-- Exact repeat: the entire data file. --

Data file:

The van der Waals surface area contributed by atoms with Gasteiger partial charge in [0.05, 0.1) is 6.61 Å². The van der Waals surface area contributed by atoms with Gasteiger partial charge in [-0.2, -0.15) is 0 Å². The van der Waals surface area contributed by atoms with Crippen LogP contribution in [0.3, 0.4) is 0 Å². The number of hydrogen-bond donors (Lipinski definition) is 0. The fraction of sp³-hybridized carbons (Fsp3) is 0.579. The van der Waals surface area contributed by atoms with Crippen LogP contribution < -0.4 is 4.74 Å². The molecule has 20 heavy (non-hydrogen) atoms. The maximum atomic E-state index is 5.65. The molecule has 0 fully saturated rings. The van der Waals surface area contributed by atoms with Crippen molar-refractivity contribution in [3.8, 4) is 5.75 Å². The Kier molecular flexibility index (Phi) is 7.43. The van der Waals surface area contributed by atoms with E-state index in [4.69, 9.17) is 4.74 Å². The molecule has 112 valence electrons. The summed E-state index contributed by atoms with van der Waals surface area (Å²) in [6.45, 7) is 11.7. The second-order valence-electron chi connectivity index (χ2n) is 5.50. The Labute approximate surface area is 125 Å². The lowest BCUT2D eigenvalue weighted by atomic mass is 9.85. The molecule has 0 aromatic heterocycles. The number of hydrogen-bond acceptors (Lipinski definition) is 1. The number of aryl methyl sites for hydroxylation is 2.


The van der Waals surface area contributed by atoms with Gasteiger partial charge in [0.05, 0.1) is 6.61 Å². The van der Waals surface area contributed by atoms with Gasteiger partial charge in [-0.2, -0.15) is 0 Å². The van der Waals surface area contributed by atoms with Crippen LogP contribution in [0.3, 0.4) is 0 Å². The number of hydrogen-bond donors (Lipinski definition) is 0. The fraction of sp³-hybridized carbons (Fsp3) is 0.579. The van der Waals surface area contributed by atoms with Crippen LogP contribution < -0.4 is 4.74 Å². The molecule has 20 heavy (non-hydrogen) atoms. The maximum atomic E-state index is 5.65. The molecule has 0 fully saturated rings. The van der Waals surface area contributed by atoms with Crippen molar-refractivity contribution in [3.8, 4) is 5.75 Å². The Kier molecular flexibility index (Phi) is 7.43. The van der Waals surface area contributed by atoms with E-state index in [4.69, 9.17) is 4.74 Å². The molecule has 112 valence electrons. The summed E-state index contributed by atoms with van der Waals surface area (Å²) in [6.45, 7) is 11.7. The second-order valence-electron chi connectivity index (χ2n) is 5.50. The Labute approximate surface area is 125 Å². The lowest BCUT2D eigenvalue weighted by atomic mass is 9.85. The molecule has 0 aromatic heterocycles. The number of hydrogen-bond acceptors (Lipinski definition) is 1. The number of aryl methyl sites for hydroxylation is 2.